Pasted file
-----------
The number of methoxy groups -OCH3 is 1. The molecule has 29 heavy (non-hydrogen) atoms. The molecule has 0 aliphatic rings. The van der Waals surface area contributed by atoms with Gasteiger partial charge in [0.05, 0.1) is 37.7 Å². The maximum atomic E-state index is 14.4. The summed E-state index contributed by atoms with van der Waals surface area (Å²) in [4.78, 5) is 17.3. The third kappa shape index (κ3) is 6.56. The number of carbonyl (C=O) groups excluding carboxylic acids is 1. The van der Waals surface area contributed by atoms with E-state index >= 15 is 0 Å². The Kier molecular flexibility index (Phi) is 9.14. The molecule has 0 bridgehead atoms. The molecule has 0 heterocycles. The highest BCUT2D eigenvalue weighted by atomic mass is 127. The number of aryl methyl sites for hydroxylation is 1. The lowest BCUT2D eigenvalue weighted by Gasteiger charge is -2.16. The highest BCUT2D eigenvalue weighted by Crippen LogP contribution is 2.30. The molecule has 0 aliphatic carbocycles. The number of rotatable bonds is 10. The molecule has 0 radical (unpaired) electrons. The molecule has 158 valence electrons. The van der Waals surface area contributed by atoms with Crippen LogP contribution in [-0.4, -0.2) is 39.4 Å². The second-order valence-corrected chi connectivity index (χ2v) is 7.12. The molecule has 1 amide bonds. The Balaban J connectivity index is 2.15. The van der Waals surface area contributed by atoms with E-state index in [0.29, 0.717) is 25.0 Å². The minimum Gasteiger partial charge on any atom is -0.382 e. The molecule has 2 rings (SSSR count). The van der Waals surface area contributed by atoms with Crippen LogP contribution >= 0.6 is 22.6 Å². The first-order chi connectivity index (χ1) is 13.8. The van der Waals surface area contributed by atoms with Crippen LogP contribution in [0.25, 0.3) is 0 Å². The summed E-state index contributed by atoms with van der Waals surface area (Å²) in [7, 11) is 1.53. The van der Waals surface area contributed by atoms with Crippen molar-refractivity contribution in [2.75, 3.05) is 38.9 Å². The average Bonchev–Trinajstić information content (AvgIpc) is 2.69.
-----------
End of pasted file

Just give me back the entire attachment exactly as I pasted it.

The number of methoxy groups -OCH3 is 1. The molecule has 29 heavy (non-hydrogen) atoms. The molecule has 0 aliphatic rings. The van der Waals surface area contributed by atoms with Gasteiger partial charge in [0.05, 0.1) is 37.7 Å². The maximum atomic E-state index is 14.4. The summed E-state index contributed by atoms with van der Waals surface area (Å²) in [4.78, 5) is 17.3. The third kappa shape index (κ3) is 6.56. The number of carbonyl (C=O) groups excluding carboxylic acids is 1. The van der Waals surface area contributed by atoms with E-state index >= 15 is 0 Å². The Kier molecular flexibility index (Phi) is 9.14. The molecule has 0 bridgehead atoms. The molecule has 0 heterocycles. The highest BCUT2D eigenvalue weighted by atomic mass is 127. The number of aryl methyl sites for hydroxylation is 1. The lowest BCUT2D eigenvalue weighted by Gasteiger charge is -2.16. The highest BCUT2D eigenvalue weighted by Crippen LogP contribution is 2.30. The molecule has 0 aliphatic carbocycles. The number of rotatable bonds is 10. The molecule has 0 radical (unpaired) electrons. The molecule has 158 valence electrons. The van der Waals surface area contributed by atoms with Crippen LogP contribution in [-0.4, -0.2) is 39.4 Å². The second-order valence-corrected chi connectivity index (χ2v) is 7.12. The molecule has 1 amide bonds. The Balaban J connectivity index is 2.15. The van der Waals surface area contributed by atoms with E-state index in [0.29, 0.717) is 25.0 Å². The minimum Gasteiger partial charge on any atom is -0.382 e. The molecule has 2 rings (SSSR count). The van der Waals surface area contributed by atoms with Crippen LogP contribution >= 0.6 is 22.6 Å². The first-order chi connectivity index (χ1) is 13.8. The van der Waals surface area contributed by atoms with Crippen LogP contribution in [0.25, 0.3) is 0 Å². The summed E-state index contributed by atoms with van der Waals surface area (Å²) in [7, 11) is 1.53. The van der Waals surface area contributed by atoms with Crippen molar-refractivity contribution in [2.75, 3.05) is 38.9 Å². The average Bonchev–Trinajstić information content (AvgIpc) is 2.69.